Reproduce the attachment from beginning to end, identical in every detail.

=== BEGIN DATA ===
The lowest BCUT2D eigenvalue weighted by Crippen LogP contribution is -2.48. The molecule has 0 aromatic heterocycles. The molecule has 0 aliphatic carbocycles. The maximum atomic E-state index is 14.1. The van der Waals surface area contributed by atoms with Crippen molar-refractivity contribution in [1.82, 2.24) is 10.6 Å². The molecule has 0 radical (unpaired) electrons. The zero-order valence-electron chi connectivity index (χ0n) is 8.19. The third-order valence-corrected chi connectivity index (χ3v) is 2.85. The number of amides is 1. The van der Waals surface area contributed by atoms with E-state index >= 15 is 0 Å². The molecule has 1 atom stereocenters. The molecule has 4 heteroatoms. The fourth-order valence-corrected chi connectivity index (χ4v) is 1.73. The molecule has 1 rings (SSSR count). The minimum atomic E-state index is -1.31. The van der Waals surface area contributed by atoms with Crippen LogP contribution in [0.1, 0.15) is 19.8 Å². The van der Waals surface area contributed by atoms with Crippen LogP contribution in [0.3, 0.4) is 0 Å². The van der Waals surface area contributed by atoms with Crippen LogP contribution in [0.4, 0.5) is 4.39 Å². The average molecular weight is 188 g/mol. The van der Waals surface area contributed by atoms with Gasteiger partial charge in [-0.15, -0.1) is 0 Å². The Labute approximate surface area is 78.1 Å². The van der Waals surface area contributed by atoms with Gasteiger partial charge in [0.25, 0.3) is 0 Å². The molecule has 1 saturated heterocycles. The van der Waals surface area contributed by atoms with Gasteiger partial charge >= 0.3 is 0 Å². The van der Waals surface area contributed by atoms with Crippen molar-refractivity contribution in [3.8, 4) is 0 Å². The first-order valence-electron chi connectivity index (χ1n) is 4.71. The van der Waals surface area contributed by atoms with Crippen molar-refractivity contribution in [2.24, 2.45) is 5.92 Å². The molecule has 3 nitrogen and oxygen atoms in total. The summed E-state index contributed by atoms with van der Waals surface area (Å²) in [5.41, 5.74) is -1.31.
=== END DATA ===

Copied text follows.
The lowest BCUT2D eigenvalue weighted by Crippen LogP contribution is -2.48. The molecule has 0 aromatic heterocycles. The molecule has 0 aliphatic carbocycles. The maximum atomic E-state index is 14.1. The van der Waals surface area contributed by atoms with Crippen molar-refractivity contribution in [1.82, 2.24) is 10.6 Å². The molecule has 0 radical (unpaired) electrons. The zero-order valence-electron chi connectivity index (χ0n) is 8.19. The third-order valence-corrected chi connectivity index (χ3v) is 2.85. The number of amides is 1. The van der Waals surface area contributed by atoms with E-state index >= 15 is 0 Å². The molecule has 1 atom stereocenters. The molecule has 4 heteroatoms. The fourth-order valence-corrected chi connectivity index (χ4v) is 1.73. The molecule has 1 rings (SSSR count). The minimum atomic E-state index is -1.31. The van der Waals surface area contributed by atoms with Crippen LogP contribution in [0.1, 0.15) is 19.8 Å². The van der Waals surface area contributed by atoms with Crippen LogP contribution in [0.3, 0.4) is 0 Å². The van der Waals surface area contributed by atoms with Crippen LogP contribution in [0.4, 0.5) is 4.39 Å². The average molecular weight is 188 g/mol. The van der Waals surface area contributed by atoms with Gasteiger partial charge in [-0.15, -0.1) is 0 Å². The Labute approximate surface area is 78.1 Å². The van der Waals surface area contributed by atoms with Gasteiger partial charge in [0.25, 0.3) is 0 Å². The molecule has 1 saturated heterocycles. The van der Waals surface area contributed by atoms with Gasteiger partial charge >= 0.3 is 0 Å². The van der Waals surface area contributed by atoms with Crippen molar-refractivity contribution in [3.8, 4) is 0 Å². The first-order valence-electron chi connectivity index (χ1n) is 4.71. The van der Waals surface area contributed by atoms with Crippen molar-refractivity contribution in [2.24, 2.45) is 5.92 Å². The molecule has 3 nitrogen and oxygen atoms in total. The summed E-state index contributed by atoms with van der Waals surface area (Å²) in [5.41, 5.74) is -1.31.